Knowledge Tree

Implementing a community-based diabetes prevention programme in Ireland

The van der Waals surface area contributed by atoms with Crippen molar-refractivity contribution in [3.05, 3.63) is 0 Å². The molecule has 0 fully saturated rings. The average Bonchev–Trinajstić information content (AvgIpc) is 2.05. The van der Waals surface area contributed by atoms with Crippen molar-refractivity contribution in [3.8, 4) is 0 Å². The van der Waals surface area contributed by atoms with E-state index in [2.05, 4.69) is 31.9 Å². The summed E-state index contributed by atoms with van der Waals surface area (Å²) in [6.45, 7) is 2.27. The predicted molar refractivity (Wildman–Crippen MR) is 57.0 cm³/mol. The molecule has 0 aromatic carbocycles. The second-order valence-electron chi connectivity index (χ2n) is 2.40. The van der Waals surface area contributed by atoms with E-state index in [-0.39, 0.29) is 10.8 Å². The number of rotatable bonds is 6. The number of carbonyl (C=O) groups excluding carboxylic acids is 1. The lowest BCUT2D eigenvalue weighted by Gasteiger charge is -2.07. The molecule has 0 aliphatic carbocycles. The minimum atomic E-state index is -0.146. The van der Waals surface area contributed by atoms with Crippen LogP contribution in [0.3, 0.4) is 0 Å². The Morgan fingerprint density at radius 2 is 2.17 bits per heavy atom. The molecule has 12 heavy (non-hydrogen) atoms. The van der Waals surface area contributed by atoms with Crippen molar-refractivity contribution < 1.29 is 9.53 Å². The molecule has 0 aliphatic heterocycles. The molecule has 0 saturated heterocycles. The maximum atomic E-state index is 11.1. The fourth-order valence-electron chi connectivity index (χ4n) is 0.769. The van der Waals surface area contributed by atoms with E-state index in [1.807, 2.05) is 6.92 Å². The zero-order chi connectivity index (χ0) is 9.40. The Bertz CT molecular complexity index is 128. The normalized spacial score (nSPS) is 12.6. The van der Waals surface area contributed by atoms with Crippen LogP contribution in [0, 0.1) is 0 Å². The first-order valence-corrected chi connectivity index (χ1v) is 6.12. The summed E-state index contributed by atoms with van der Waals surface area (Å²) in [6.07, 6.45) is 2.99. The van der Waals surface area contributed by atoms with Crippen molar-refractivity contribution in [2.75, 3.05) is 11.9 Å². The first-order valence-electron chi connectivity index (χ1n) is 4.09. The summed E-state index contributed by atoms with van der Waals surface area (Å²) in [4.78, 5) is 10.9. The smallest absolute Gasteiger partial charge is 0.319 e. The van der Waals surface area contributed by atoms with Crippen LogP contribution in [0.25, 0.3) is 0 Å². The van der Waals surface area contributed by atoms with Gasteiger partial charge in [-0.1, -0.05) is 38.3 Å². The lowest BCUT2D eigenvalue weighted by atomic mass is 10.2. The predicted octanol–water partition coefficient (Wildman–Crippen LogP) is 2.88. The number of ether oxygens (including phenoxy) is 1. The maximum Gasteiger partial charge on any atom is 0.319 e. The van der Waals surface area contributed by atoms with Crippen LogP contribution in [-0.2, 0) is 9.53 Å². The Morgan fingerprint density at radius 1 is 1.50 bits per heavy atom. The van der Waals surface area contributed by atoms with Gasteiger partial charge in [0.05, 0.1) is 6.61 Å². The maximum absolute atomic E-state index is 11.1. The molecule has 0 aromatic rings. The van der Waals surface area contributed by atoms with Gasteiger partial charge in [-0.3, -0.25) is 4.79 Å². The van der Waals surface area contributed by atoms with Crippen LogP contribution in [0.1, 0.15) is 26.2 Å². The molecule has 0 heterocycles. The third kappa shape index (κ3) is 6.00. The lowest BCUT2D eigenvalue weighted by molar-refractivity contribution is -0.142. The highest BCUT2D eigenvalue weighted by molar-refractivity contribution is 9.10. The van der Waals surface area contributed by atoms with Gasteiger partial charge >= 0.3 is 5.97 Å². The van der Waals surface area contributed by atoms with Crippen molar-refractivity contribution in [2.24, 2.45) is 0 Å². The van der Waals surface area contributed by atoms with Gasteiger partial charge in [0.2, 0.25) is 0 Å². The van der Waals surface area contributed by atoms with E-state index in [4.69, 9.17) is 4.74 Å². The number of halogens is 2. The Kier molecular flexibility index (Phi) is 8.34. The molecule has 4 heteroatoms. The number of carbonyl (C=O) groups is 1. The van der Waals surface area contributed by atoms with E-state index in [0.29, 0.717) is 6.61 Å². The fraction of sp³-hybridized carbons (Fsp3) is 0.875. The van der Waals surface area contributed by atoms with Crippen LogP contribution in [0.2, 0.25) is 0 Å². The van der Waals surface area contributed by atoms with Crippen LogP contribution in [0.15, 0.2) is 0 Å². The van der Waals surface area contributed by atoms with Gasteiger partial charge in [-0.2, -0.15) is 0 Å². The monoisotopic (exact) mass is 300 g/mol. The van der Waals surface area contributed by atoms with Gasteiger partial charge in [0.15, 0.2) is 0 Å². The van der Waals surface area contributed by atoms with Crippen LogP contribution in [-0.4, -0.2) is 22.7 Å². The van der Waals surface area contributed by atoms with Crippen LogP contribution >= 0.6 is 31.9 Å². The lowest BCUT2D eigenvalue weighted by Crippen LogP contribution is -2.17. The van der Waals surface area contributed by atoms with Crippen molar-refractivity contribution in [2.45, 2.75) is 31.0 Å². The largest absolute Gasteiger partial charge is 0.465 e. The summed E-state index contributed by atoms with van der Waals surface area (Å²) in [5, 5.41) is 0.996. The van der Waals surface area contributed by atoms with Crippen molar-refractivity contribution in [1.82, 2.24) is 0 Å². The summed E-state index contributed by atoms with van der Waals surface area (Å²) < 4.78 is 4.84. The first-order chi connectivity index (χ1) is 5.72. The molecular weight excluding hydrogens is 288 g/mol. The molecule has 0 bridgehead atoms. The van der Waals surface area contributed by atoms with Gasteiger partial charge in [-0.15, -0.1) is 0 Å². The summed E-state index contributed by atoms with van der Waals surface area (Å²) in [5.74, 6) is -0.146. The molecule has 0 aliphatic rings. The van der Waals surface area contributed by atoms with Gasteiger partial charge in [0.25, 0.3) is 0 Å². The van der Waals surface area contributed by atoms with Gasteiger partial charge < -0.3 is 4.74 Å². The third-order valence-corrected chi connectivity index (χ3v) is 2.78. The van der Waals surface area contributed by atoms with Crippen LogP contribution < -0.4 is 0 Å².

Authors: Bernadette O’Riordan , Clair Haseldine